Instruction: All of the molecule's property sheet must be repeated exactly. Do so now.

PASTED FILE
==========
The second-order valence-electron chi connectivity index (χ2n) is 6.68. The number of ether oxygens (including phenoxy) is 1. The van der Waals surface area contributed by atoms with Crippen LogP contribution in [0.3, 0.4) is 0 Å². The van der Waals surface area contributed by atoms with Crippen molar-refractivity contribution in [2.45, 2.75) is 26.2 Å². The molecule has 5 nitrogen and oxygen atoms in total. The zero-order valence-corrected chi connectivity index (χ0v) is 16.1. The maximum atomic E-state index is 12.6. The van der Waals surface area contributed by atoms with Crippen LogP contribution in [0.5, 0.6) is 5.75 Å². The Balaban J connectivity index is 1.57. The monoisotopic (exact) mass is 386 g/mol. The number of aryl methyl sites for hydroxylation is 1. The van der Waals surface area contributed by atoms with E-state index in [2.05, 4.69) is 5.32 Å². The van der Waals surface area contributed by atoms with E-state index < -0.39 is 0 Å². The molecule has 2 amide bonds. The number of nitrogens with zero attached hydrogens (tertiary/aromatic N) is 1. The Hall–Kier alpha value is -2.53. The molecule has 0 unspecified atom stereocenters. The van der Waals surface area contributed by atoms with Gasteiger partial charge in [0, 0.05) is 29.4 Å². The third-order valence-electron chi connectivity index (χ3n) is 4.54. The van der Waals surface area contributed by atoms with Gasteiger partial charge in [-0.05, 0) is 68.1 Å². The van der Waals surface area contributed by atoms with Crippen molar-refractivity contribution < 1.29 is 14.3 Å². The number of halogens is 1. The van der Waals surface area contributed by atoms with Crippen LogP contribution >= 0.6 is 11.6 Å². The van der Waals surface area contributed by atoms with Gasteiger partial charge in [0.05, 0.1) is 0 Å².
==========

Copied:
The second-order valence-electron chi connectivity index (χ2n) is 6.68. The number of ether oxygens (including phenoxy) is 1. The van der Waals surface area contributed by atoms with Crippen LogP contribution in [0.3, 0.4) is 0 Å². The van der Waals surface area contributed by atoms with Crippen molar-refractivity contribution in [2.45, 2.75) is 26.2 Å². The molecule has 5 nitrogen and oxygen atoms in total. The zero-order valence-corrected chi connectivity index (χ0v) is 16.1. The maximum atomic E-state index is 12.6. The van der Waals surface area contributed by atoms with Crippen LogP contribution in [0.5, 0.6) is 5.75 Å². The Balaban J connectivity index is 1.57. The monoisotopic (exact) mass is 386 g/mol. The number of aryl methyl sites for hydroxylation is 1. The van der Waals surface area contributed by atoms with E-state index in [2.05, 4.69) is 5.32 Å². The van der Waals surface area contributed by atoms with E-state index < -0.39 is 0 Å². The molecule has 2 amide bonds. The number of nitrogens with zero attached hydrogens (tertiary/aromatic N) is 1. The Hall–Kier alpha value is -2.53. The molecule has 0 unspecified atom stereocenters. The van der Waals surface area contributed by atoms with Gasteiger partial charge in [0, 0.05) is 29.4 Å². The third-order valence-electron chi connectivity index (χ3n) is 4.54. The van der Waals surface area contributed by atoms with Gasteiger partial charge in [-0.05, 0) is 68.1 Å². The van der Waals surface area contributed by atoms with Crippen molar-refractivity contribution < 1.29 is 14.3 Å². The number of halogens is 1. The van der Waals surface area contributed by atoms with Crippen LogP contribution >= 0.6 is 11.6 Å². The van der Waals surface area contributed by atoms with Gasteiger partial charge in [0.05, 0.1) is 0 Å².